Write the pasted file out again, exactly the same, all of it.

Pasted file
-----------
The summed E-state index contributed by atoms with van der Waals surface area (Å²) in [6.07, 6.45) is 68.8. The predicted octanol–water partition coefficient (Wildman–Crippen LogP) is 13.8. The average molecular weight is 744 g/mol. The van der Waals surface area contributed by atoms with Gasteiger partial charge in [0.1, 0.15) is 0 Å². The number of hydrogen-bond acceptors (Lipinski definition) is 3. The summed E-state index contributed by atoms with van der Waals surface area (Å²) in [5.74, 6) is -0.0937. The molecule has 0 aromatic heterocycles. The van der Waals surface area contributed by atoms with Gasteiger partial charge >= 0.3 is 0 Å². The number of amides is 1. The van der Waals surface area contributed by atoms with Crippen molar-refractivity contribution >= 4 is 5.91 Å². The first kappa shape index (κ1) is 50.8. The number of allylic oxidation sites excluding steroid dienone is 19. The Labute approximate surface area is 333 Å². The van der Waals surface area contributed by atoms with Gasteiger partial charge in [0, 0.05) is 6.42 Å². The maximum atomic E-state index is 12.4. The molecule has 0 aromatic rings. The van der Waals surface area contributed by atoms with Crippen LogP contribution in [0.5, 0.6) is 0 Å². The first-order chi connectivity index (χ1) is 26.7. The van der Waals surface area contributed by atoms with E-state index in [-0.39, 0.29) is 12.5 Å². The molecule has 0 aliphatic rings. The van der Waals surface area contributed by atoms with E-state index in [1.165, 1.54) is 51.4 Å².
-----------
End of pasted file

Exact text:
The summed E-state index contributed by atoms with van der Waals surface area (Å²) in [6.07, 6.45) is 68.8. The predicted octanol–water partition coefficient (Wildman–Crippen LogP) is 13.8. The average molecular weight is 744 g/mol. The van der Waals surface area contributed by atoms with Gasteiger partial charge in [0.1, 0.15) is 0 Å². The number of hydrogen-bond acceptors (Lipinski definition) is 3. The summed E-state index contributed by atoms with van der Waals surface area (Å²) in [5.74, 6) is -0.0937. The molecule has 0 aromatic heterocycles. The van der Waals surface area contributed by atoms with Gasteiger partial charge >= 0.3 is 0 Å². The number of amides is 1. The van der Waals surface area contributed by atoms with Crippen molar-refractivity contribution >= 4 is 5.91 Å². The first kappa shape index (κ1) is 50.8. The number of allylic oxidation sites excluding steroid dienone is 19. The Labute approximate surface area is 333 Å². The van der Waals surface area contributed by atoms with Gasteiger partial charge in [0, 0.05) is 6.42 Å². The maximum atomic E-state index is 12.4. The molecule has 0 aromatic rings. The van der Waals surface area contributed by atoms with Crippen LogP contribution in [0.5, 0.6) is 0 Å². The first-order chi connectivity index (χ1) is 26.7. The van der Waals surface area contributed by atoms with E-state index in [-0.39, 0.29) is 12.5 Å². The molecule has 0 aliphatic rings. The van der Waals surface area contributed by atoms with E-state index in [1.165, 1.54) is 51.4 Å².